Getting Enough Advice?

What is it about horses that makes everyone seem to have to state their opinion? You don’t even have to ask a question but you are often still given unsolicited advice. Ride this way, use this bit, this system, potion, method and so on. So, what do you do about it?

Trust yourself!

Something that I often hear is “I didn’t want to ruin him (my horse) by doing the wrong thing (training) so I haven’t done anything”.

It’s really sad that this horse has missed out on all sorts of possible interaction with ‘his human’ because of this and, as you are still reading this, you are most unlikely to be the kind of person that would do something that would ‘ruin’ your horse.

When you get some advice, let’s take trailer loading advice as that is pretty common, run it through a few questions before you decide whether or not to use it.

Questions:

  1. Can I get hurt?
  2. Can the horse get hurt?
  3. Might the horse be afraid?
  4. Is the horse likely to remain calm?
  5. What else might the horse learn?
  6. What’s the worst thing that can happen?

OK, so back to our trailer loading advice. Let’s say you were told to “make the outside of the trailer the bad place to be by making him work hard (running around you) when he is not on the ramp or in the trailer”. This is not uncommon advice so let’s run it through the questions.

  1. Absolutely! The horse could get frustrated or scared and rear and strike, he could pull away from you injuring you in the process, he could run you over and so on.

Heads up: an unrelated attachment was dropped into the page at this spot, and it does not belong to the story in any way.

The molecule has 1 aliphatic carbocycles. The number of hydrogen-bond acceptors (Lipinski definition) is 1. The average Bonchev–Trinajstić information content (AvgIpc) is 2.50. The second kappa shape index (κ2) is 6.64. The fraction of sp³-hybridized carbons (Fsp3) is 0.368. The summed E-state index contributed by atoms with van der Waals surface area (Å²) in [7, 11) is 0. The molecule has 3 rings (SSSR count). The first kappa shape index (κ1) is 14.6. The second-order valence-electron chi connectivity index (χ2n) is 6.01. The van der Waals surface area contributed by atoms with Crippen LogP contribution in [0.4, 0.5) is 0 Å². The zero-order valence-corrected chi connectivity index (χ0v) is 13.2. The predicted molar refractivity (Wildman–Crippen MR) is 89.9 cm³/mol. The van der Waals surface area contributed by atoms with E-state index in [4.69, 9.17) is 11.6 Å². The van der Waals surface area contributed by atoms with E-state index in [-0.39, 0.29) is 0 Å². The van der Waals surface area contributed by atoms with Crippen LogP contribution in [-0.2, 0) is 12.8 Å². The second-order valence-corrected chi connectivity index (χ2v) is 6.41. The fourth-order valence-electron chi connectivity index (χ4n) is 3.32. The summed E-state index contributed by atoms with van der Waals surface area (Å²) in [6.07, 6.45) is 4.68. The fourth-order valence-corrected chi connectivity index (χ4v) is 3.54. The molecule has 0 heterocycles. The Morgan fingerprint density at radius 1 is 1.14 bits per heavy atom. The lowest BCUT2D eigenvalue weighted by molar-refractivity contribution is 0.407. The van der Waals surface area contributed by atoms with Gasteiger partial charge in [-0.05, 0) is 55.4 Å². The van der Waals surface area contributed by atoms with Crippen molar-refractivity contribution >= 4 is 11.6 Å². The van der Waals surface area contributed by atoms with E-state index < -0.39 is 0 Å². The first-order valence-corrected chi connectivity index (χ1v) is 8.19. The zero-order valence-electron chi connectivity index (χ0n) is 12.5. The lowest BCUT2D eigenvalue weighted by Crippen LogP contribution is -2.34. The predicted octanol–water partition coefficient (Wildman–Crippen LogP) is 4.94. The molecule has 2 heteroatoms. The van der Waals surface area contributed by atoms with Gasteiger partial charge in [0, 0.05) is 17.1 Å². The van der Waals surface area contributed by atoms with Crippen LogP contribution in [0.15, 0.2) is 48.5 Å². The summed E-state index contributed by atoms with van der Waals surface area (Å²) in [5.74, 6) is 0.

2. Absolutely! Tripping on the ramp. Cutting himself on the ramp. Getting away from you and going …..
  3. Absolutely! You will have to raise his emotional level as soon as he steps away from the trailer and ‘chase’ him about. He will certainly be afraid, not only of running in circles but also of you and the trailer.
  4. Neither of you are! This is a highly emotional and dangerous situation for both horse and handler.
  5. Several things that you never want him to know – to throw his head up, to rear, to be afraid of you, the rope and the trailer, that you chase him and so on.
  6. You and/or the horse get hurt and you have to un-train all of this and re-train what you wanted in the first place, a calm and confident loader, if you possibly can.

If you go through these questions and then you still think it is a good idea (obviously not the example above) then you can run it through the ISES 8 Training Principles as well. Just because some training ‘works’ doesn’t mean that it is ethical or good for the horse – trust your instincts.

To see how the Kandoo Trailer Loading method works with the questions above and the ISES Training Principles click here.

 

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